Even if you aren’t a creative writer, you could join me if you like. Use one of those prompts every week for your blog, or your journal, or even just to think about.

Thoughts From Fifth Period

My fifth period class is a STEM Freshmen Seminar. It’s only an hour long, and it’s at the end of every single day. So far this year, STEM Seminar is my favorite class (or at least one of them). (In case you aren’t aware, since a lot of people don’t seem to be, STEM stands for Science, Technology, Engineering, and Mathematics, and it’s basically a gifted program focused on those things.)


In STEM Seminar we do many things. Recently, we’ve learned how to write basic code, we’ve each done our own “20% Time” (Google it), we’ve learned about different engineering disasters, and countless other things. Every day, however, we do much more than what our teacher is supposed to be teaching us, and we have a whole lot more fun than it sounds.

For example, today, my teacher told some of the boys to look up a very weird, random song that had absolutely nothing to do with what we were doing. And I was able to create a poll and share it with my friends, who in turn created extremely random polls of their own about whether Jordan is a better boy name than Carter, and which boy band is the best, and which types of gum people like and so on. I can’t think of a more fun, random, and informative way to spend my last hour of every day at school. It sends me home on a good note, as opposed to the rest of my day, which is full of pretty much extremely boring classes that I only have to try slightly hard in to be within the top two percent (or higher) of performers.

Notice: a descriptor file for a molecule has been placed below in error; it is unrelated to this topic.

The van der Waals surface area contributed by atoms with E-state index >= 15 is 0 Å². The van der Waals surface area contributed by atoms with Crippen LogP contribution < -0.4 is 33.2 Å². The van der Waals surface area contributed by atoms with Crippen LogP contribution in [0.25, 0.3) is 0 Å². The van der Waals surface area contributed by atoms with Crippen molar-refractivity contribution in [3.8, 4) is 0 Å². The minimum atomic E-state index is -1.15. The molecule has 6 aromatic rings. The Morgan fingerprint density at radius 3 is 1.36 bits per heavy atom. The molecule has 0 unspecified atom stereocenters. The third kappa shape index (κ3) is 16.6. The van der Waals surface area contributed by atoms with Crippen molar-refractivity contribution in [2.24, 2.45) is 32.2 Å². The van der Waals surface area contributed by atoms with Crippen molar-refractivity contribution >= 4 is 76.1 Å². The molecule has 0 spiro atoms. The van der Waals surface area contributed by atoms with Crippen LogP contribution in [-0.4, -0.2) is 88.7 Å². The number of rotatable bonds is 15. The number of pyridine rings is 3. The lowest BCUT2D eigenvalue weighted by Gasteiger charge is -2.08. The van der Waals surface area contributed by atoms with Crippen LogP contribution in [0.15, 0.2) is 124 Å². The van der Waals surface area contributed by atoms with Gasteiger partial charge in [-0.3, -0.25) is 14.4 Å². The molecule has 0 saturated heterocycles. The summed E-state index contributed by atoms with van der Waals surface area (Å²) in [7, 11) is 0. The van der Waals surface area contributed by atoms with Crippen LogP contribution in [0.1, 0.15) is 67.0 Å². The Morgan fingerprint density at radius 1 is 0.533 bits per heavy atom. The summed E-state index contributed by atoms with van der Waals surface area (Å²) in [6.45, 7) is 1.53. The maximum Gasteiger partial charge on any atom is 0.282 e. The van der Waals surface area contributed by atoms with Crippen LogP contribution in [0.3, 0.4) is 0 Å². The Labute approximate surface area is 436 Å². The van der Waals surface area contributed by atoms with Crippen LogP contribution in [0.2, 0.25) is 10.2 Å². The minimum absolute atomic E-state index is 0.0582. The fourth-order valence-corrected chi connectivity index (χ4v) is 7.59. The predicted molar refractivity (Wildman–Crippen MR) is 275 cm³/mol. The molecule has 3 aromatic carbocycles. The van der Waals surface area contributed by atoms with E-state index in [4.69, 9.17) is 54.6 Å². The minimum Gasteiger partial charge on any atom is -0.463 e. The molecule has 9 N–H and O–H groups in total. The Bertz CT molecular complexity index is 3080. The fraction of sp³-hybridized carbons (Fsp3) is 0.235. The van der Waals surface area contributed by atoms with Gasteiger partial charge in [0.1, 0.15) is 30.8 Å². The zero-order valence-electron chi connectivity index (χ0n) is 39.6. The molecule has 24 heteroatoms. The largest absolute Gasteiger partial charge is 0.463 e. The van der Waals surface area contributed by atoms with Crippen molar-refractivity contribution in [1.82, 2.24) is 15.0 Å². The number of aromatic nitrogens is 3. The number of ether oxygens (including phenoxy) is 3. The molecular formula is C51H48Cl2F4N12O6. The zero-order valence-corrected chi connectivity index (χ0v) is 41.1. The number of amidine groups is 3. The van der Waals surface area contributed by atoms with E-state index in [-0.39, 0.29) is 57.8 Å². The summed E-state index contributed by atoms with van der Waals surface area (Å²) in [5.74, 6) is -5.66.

So when Mr. Teacher (I won’t say his name here) announced that we were going to be having a midterm in his class, every single one of our jaws dropped. It wasn’t that we were upset about more work, it was simply that (at least for me), we had no idea what the midterm could possibly be about. We’d learned so many things–did he really expect us to retain it all in order to take a midterm? But that turned out to not be the case. We simply had to present what we’d done with our 20% Time projects (I will go more in depth later), which won’t be too hard.

We were all, needless to say, quite a bit relieved and a lot less confused.